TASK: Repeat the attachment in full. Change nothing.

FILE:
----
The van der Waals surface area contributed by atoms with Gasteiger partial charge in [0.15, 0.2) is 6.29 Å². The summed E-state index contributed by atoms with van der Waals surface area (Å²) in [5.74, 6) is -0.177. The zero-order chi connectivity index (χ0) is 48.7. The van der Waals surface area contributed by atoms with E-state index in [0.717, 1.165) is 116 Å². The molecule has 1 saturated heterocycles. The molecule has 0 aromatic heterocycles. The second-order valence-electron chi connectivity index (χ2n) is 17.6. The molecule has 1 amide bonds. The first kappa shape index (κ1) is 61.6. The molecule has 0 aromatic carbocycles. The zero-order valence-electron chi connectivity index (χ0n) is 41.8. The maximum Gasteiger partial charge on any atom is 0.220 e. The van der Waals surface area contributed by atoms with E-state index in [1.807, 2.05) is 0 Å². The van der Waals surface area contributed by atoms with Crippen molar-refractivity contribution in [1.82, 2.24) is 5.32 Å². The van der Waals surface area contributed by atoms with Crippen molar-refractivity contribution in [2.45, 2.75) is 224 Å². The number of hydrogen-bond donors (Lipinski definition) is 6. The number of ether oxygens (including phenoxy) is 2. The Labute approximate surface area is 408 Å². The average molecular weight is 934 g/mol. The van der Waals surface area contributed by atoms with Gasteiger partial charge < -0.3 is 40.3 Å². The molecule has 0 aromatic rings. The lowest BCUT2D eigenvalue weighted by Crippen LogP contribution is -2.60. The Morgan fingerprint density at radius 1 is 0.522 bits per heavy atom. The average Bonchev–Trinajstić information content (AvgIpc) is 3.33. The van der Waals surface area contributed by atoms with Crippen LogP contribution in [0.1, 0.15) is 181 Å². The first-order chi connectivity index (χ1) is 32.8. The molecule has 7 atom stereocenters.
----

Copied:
The van der Waals surface area contributed by atoms with Gasteiger partial charge in [0.15, 0.2) is 6.29 Å². The summed E-state index contributed by atoms with van der Waals surface area (Å²) in [5.74, 6) is -0.177. The zero-order chi connectivity index (χ0) is 48.7. The van der Waals surface area contributed by atoms with E-state index in [0.717, 1.165) is 116 Å². The molecule has 1 saturated heterocycles. The molecule has 0 aromatic heterocycles. The second-order valence-electron chi connectivity index (χ2n) is 17.6. The molecule has 1 amide bonds. The first kappa shape index (κ1) is 61.6. The molecule has 0 aromatic carbocycles. The zero-order valence-electron chi connectivity index (χ0n) is 41.8. The maximum Gasteiger partial charge on any atom is 0.220 e. The van der Waals surface area contributed by atoms with E-state index in [1.807, 2.05) is 0 Å². The van der Waals surface area contributed by atoms with Crippen molar-refractivity contribution in [1.82, 2.24) is 5.32 Å². The van der Waals surface area contributed by atoms with Crippen molar-refractivity contribution in [2.45, 2.75) is 224 Å². The number of hydrogen-bond donors (Lipinski definition) is 6. The number of ether oxygens (including phenoxy) is 2. The Labute approximate surface area is 408 Å². The average molecular weight is 934 g/mol. The van der Waals surface area contributed by atoms with Gasteiger partial charge < -0.3 is 40.3 Å². The molecule has 0 aromatic rings. The lowest BCUT2D eigenvalue weighted by Crippen LogP contribution is -2.60. The Morgan fingerprint density at radius 1 is 0.522 bits per heavy atom. The average Bonchev–Trinajstić information content (AvgIpc) is 3.33. The van der Waals surface area contributed by atoms with Crippen LogP contribution in [0.1, 0.15) is 181 Å². The first-order chi connectivity index (χ1) is 32.8. The molecule has 7 atom stereocenters.